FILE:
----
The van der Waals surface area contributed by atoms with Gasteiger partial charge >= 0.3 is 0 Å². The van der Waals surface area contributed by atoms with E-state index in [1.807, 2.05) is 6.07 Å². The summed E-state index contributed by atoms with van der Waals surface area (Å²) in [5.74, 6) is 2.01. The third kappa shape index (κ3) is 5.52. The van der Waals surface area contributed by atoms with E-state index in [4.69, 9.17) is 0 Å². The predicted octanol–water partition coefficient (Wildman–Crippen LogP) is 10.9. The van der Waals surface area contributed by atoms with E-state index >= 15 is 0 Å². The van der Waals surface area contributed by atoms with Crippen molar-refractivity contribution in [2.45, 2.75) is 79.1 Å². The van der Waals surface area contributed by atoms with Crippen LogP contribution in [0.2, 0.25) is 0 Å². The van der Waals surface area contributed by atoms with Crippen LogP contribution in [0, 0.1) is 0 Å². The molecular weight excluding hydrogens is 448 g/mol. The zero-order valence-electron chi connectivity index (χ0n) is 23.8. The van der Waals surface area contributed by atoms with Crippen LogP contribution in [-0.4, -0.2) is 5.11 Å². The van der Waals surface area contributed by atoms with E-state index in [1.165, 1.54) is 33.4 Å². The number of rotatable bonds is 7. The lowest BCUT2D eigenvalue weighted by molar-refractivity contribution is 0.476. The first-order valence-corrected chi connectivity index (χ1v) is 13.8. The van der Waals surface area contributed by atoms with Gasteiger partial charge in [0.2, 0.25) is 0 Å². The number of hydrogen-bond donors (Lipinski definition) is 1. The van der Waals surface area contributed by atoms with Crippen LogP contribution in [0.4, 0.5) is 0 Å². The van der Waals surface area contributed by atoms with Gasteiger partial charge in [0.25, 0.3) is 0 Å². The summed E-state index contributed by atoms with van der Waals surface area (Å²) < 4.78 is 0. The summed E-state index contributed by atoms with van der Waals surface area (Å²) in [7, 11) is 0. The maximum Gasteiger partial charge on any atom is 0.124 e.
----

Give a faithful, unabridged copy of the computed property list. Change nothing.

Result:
The van der Waals surface area contributed by atoms with Gasteiger partial charge >= 0.3 is 0 Å². The van der Waals surface area contributed by atoms with E-state index in [1.807, 2.05) is 6.07 Å². The summed E-state index contributed by atoms with van der Waals surface area (Å²) in [5.74, 6) is 2.01. The third kappa shape index (κ3) is 5.52. The van der Waals surface area contributed by atoms with E-state index in [4.69, 9.17) is 0 Å². The predicted octanol–water partition coefficient (Wildman–Crippen LogP) is 10.9. The van der Waals surface area contributed by atoms with E-state index >= 15 is 0 Å². The van der Waals surface area contributed by atoms with Crippen molar-refractivity contribution in [2.45, 2.75) is 79.1 Å². The van der Waals surface area contributed by atoms with Crippen LogP contribution in [0.2, 0.25) is 0 Å². The van der Waals surface area contributed by atoms with Crippen LogP contribution in [0, 0.1) is 0 Å². The molecular weight excluding hydrogens is 448 g/mol. The zero-order valence-electron chi connectivity index (χ0n) is 23.8. The van der Waals surface area contributed by atoms with Crippen LogP contribution in [-0.4, -0.2) is 5.11 Å². The van der Waals surface area contributed by atoms with E-state index in [1.165, 1.54) is 33.4 Å². The number of rotatable bonds is 7. The lowest BCUT2D eigenvalue weighted by molar-refractivity contribution is 0.476. The first-order valence-corrected chi connectivity index (χ1v) is 13.8. The van der Waals surface area contributed by atoms with Gasteiger partial charge in [0.2, 0.25) is 0 Å². The number of hydrogen-bond donors (Lipinski definition) is 1. The van der Waals surface area contributed by atoms with Crippen LogP contribution in [0.4, 0.5) is 0 Å². The van der Waals surface area contributed by atoms with Gasteiger partial charge in [0.25, 0.3) is 0 Å². The summed E-state index contributed by atoms with van der Waals surface area (Å²) < 4.78 is 0. The summed E-state index contributed by atoms with van der Waals surface area (Å²) in [7, 11) is 0. The maximum Gasteiger partial charge on any atom is 0.124 e.